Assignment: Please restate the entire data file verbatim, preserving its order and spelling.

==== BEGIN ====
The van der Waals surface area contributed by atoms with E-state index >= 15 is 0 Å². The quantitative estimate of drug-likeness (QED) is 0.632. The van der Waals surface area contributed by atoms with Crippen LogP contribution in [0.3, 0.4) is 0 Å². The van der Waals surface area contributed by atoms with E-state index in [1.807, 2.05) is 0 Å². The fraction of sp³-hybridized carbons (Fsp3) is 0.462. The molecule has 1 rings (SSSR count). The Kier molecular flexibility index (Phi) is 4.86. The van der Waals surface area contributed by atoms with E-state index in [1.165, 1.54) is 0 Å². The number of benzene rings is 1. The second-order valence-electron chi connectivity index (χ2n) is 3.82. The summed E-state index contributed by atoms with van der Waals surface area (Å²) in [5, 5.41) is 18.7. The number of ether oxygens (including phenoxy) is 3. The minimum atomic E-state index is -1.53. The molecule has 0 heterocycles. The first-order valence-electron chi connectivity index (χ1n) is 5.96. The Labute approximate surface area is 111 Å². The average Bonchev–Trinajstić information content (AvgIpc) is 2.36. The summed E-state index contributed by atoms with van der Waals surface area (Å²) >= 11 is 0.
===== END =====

The van der Waals surface area contributed by atoms with E-state index >= 15 is 0 Å². The quantitative estimate of drug-likeness (QED) is 0.632. The van der Waals surface area contributed by atoms with Crippen LogP contribution in [0.3, 0.4) is 0 Å². The van der Waals surface area contributed by atoms with E-state index in [1.807, 2.05) is 0 Å². The fraction of sp³-hybridized carbons (Fsp3) is 0.462. The molecule has 1 rings (SSSR count). The Kier molecular flexibility index (Phi) is 4.86. The van der Waals surface area contributed by atoms with E-state index in [1.165, 1.54) is 0 Å². The number of benzene rings is 1. The second-order valence-electron chi connectivity index (χ2n) is 3.82. The summed E-state index contributed by atoms with van der Waals surface area (Å²) in [5, 5.41) is 18.7. The number of ether oxygens (including phenoxy) is 3. The minimum atomic E-state index is -1.53. The molecule has 0 heterocycles. The first-order valence-electron chi connectivity index (χ1n) is 5.96. The Labute approximate surface area is 111 Å². The average Bonchev–Trinajstić information content (AvgIpc) is 2.36. The summed E-state index contributed by atoms with van der Waals surface area (Å²) >= 11 is 0.